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Back to Chicago in a week. Will be staying for 3 weeks.

Back to Chicago in a week. Will be staying for 3 weeks.

Old Sep 30th, 2004, 04:50 PM
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Back to Chicago in a week. Will be staying for 3 weeks.

Hello.

I'm coming back to Chicago in about a week. Was just there in July. I'll be staying for 3 weeks on this trip. I had a very nice time on my last trip and took some of the suggestions given on this forum. Visited Astor St, Millenium Park, summer concerts, shopping, and explored a couple different neighbourhoods, namely Wrigleyville, Lakeview, Roscoe Village. Any suggestions for off-the-beaten path things I could do on my next trip? I really love taking walks, exploring different parts of the city by food, people watching, outdoorsy activities such as hiking, and music events. I'm on a budget so the cheaper, the free-er, the better. Not really into museums and such, unless they're smaller, unique type.

Many Thanks,

Gtrekker
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Old Sep 30th, 2004, 06:14 PM
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Well, it seems like you've covered a good chunk of the north side, maybe give the south side a chance. Hyde Park, near the Museum of Science and Industry and the University of Chicago, is a nice area to explore. Go check out Frank Lloyd Wright's Robie House, some of the mansions along Woodlawn and the U of C campus.

Prairie Avenue is another interesting section of Chicago, you can see the oldest house in Chicago and several of the mansions of the industrialists at the turn of the century.

How about Pullman? There are guided tours and also a visitors center where you can pick up info to do a self guided tour.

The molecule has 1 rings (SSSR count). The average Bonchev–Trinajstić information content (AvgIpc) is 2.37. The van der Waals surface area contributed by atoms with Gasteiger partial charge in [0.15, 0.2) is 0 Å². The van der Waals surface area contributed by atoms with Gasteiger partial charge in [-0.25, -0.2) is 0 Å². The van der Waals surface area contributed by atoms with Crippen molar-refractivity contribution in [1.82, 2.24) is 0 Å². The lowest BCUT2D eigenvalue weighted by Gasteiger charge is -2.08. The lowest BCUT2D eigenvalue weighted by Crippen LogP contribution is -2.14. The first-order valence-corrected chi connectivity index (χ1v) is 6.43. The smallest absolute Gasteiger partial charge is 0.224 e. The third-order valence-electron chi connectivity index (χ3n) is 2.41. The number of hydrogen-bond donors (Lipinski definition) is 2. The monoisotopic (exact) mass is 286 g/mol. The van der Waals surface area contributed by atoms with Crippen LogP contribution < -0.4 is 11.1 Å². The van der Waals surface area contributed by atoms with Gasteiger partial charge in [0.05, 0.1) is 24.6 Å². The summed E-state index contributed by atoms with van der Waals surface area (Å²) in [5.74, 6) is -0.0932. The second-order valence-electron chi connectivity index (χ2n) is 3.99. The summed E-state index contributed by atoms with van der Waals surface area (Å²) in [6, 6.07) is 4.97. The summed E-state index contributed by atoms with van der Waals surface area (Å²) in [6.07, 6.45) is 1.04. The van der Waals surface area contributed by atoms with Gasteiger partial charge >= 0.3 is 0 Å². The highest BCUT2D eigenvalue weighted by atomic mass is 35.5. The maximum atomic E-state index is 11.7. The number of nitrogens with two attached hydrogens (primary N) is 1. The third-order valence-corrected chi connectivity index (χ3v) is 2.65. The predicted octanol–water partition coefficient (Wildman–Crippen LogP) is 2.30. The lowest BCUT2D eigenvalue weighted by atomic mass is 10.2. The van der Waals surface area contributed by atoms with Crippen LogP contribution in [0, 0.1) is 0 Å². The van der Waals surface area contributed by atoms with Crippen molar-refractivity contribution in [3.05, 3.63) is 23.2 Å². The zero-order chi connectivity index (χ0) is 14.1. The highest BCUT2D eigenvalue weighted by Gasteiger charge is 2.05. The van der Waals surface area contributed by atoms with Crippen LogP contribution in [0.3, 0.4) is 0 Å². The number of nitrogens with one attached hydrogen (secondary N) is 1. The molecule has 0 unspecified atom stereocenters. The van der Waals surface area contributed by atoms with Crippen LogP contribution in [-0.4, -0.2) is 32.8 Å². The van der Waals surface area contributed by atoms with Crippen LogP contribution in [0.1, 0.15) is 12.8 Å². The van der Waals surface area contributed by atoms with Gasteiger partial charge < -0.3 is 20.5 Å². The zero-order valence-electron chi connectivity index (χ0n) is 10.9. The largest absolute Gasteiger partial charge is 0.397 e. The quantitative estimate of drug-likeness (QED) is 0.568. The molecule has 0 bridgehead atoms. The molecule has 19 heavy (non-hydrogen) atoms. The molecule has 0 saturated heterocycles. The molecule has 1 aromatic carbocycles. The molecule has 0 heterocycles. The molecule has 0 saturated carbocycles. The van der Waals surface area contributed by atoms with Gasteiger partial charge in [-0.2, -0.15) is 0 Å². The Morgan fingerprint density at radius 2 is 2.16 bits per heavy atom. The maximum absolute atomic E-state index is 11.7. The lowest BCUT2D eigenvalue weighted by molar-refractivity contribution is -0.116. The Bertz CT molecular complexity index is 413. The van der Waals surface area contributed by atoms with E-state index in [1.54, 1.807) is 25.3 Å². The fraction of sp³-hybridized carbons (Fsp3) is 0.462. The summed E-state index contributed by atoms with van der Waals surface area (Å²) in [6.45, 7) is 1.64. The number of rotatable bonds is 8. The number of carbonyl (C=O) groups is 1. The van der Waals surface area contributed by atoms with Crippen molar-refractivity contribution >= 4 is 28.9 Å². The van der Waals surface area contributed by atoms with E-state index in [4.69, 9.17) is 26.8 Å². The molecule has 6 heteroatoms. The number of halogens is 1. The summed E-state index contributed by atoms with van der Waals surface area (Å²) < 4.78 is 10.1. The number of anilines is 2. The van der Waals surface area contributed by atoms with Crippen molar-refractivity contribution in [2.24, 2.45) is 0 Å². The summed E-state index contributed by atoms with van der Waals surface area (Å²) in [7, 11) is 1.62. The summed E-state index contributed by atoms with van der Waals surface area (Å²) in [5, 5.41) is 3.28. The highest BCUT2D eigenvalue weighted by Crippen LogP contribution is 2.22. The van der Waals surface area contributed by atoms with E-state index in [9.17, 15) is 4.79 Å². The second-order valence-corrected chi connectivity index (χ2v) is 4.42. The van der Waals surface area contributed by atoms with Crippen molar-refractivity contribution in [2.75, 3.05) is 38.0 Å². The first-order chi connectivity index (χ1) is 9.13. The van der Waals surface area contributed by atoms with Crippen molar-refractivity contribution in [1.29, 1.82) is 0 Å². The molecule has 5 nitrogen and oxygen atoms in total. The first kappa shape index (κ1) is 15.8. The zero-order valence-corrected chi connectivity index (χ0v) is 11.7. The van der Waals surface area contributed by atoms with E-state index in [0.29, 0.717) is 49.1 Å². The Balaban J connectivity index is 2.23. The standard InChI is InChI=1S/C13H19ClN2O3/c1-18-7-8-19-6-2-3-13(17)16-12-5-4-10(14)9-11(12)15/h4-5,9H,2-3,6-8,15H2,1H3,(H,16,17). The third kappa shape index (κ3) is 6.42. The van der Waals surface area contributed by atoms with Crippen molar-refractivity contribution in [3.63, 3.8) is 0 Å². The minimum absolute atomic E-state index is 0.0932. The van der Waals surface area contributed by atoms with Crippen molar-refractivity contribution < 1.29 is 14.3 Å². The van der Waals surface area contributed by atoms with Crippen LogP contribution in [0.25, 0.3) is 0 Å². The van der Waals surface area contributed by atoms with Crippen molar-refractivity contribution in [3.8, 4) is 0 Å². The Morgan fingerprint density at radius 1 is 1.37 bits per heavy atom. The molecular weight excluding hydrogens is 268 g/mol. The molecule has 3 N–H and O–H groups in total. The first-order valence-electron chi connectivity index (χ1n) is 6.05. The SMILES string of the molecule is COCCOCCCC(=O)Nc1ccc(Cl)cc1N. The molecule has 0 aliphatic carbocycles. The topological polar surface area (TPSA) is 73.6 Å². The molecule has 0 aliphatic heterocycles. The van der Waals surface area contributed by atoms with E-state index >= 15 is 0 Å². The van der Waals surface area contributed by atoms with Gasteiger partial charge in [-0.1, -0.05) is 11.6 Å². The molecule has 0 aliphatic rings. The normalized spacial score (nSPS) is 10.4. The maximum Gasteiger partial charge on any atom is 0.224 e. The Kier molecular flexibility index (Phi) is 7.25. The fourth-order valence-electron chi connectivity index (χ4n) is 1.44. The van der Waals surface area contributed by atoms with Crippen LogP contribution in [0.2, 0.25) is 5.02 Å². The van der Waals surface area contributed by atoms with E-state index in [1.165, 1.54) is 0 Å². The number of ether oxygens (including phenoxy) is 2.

Or maybe head out of the city and visit Oak Park or up to the north shore to the Botanic Gardens, both of which can be reached by public transportation.

As far as budget options go, take a look at the offerings at the Cultural Center, all are free and there's a wide variety of music, lectures, performances.

Sign up for a Chicago greeter and go explore a neighborhood with a native, it's free but should be reserved in advance.

Go for a walk through Graceland cemetery, it's not as morbid as you would think, cemeteries back then were designed as parks.

The Lincoln Park zoo and Lincoln Park conservatory are free every day as is the Garfield Conservatory.

On Sunday head over to the new Maxwell Street market (Canal and Roosevelt) and grab some inexpensive Mexican food.

Go over to Chinatown, have some dim sum and do a little shopping.
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Old Sep 30th, 2004, 06:44 PM
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Although you said you were not really interested in museums, if you find some time on your hands you could visit the Art Institute on Tuesdays - admission is free.
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Old Oct 1st, 2004, 06:00 AM